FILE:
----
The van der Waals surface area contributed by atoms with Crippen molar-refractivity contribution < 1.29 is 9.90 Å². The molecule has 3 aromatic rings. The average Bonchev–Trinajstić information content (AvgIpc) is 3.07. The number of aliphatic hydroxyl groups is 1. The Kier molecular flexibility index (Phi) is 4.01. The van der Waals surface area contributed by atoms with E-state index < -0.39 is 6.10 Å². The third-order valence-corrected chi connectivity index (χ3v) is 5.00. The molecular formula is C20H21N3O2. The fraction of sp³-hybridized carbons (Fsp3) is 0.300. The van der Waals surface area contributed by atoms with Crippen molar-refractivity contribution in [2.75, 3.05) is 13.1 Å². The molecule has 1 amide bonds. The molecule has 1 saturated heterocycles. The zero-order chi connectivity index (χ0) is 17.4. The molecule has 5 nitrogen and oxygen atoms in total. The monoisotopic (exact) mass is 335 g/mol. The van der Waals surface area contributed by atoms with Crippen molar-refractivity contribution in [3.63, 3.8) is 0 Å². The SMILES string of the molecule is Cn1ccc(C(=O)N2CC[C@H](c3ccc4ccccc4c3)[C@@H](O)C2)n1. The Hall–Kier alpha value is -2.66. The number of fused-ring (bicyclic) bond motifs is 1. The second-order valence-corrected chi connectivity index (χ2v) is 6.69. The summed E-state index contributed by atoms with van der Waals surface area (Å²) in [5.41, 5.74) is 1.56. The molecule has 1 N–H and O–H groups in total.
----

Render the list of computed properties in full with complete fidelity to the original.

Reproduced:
The van der Waals surface area contributed by atoms with Crippen molar-refractivity contribution < 1.29 is 9.90 Å². The molecule has 3 aromatic rings. The average Bonchev–Trinajstić information content (AvgIpc) is 3.07. The number of aliphatic hydroxyl groups is 1. The Kier molecular flexibility index (Phi) is 4.01. The van der Waals surface area contributed by atoms with E-state index < -0.39 is 6.10 Å². The third-order valence-corrected chi connectivity index (χ3v) is 5.00. The molecular formula is C20H21N3O2. The fraction of sp³-hybridized carbons (Fsp3) is 0.300. The van der Waals surface area contributed by atoms with Crippen molar-refractivity contribution in [2.75, 3.05) is 13.1 Å². The molecule has 1 amide bonds. The molecule has 1 saturated heterocycles. The zero-order chi connectivity index (χ0) is 17.4. The molecule has 5 nitrogen and oxygen atoms in total. The monoisotopic (exact) mass is 335 g/mol. The van der Waals surface area contributed by atoms with Crippen molar-refractivity contribution in [3.63, 3.8) is 0 Å². The SMILES string of the molecule is Cn1ccc(C(=O)N2CC[C@H](c3ccc4ccccc4c3)[C@@H](O)C2)n1. The Hall–Kier alpha value is -2.66. The number of fused-ring (bicyclic) bond motifs is 1. The second-order valence-corrected chi connectivity index (χ2v) is 6.69. The summed E-state index contributed by atoms with van der Waals surface area (Å²) in [5.41, 5.74) is 1.56. The molecule has 1 N–H and O–H groups in total.